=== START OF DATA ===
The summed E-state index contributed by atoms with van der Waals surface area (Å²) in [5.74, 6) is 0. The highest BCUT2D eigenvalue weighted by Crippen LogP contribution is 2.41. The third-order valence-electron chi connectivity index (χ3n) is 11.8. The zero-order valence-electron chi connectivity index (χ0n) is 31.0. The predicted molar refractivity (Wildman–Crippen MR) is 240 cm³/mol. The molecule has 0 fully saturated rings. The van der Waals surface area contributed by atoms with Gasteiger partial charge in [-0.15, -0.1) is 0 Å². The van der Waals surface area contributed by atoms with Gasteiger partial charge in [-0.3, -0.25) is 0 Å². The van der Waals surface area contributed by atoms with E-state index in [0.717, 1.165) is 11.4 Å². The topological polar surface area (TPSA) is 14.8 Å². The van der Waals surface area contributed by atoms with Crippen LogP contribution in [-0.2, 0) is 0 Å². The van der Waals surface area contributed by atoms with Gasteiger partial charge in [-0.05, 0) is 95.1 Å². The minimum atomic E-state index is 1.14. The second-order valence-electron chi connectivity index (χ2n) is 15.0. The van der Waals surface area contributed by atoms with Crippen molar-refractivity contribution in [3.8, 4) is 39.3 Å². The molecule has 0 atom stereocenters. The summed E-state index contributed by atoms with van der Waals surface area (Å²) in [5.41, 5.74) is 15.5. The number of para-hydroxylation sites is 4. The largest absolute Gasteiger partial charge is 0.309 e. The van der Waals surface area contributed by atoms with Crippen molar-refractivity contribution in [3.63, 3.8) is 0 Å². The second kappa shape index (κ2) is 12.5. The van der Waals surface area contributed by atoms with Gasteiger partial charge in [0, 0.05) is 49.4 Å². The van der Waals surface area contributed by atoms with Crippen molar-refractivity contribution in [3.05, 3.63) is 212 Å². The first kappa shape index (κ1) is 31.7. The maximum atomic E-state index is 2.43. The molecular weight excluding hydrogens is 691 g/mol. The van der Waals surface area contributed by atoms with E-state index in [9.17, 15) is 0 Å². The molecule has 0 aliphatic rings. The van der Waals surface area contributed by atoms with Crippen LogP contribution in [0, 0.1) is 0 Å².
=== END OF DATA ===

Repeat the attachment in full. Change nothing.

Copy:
The summed E-state index contributed by atoms with van der Waals surface area (Å²) in [5.74, 6) is 0. The highest BCUT2D eigenvalue weighted by Crippen LogP contribution is 2.41. The third-order valence-electron chi connectivity index (χ3n) is 11.8. The zero-order valence-electron chi connectivity index (χ0n) is 31.0. The predicted molar refractivity (Wildman–Crippen MR) is 240 cm³/mol. The molecule has 0 fully saturated rings. The van der Waals surface area contributed by atoms with Gasteiger partial charge in [-0.15, -0.1) is 0 Å². The van der Waals surface area contributed by atoms with Gasteiger partial charge in [-0.3, -0.25) is 0 Å². The van der Waals surface area contributed by atoms with E-state index in [0.717, 1.165) is 11.4 Å². The topological polar surface area (TPSA) is 14.8 Å². The van der Waals surface area contributed by atoms with Crippen LogP contribution in [-0.2, 0) is 0 Å². The van der Waals surface area contributed by atoms with Gasteiger partial charge in [-0.05, 0) is 95.1 Å². The minimum atomic E-state index is 1.14. The second-order valence-electron chi connectivity index (χ2n) is 15.0. The van der Waals surface area contributed by atoms with Crippen molar-refractivity contribution in [3.8, 4) is 39.3 Å². The molecule has 0 atom stereocenters. The summed E-state index contributed by atoms with van der Waals surface area (Å²) in [5.41, 5.74) is 15.5. The number of para-hydroxylation sites is 4. The largest absolute Gasteiger partial charge is 0.309 e. The van der Waals surface area contributed by atoms with Crippen molar-refractivity contribution in [3.63, 3.8) is 0 Å². The second kappa shape index (κ2) is 12.5. The van der Waals surface area contributed by atoms with Gasteiger partial charge in [0, 0.05) is 49.4 Å². The van der Waals surface area contributed by atoms with Crippen molar-refractivity contribution in [3.05, 3.63) is 212 Å². The first kappa shape index (κ1) is 31.7. The maximum atomic E-state index is 2.43. The molecular weight excluding hydrogens is 691 g/mol. The van der Waals surface area contributed by atoms with E-state index in [9.17, 15) is 0 Å². The molecule has 0 aliphatic rings. The van der Waals surface area contributed by atoms with Crippen LogP contribution in [0, 0.1) is 0 Å².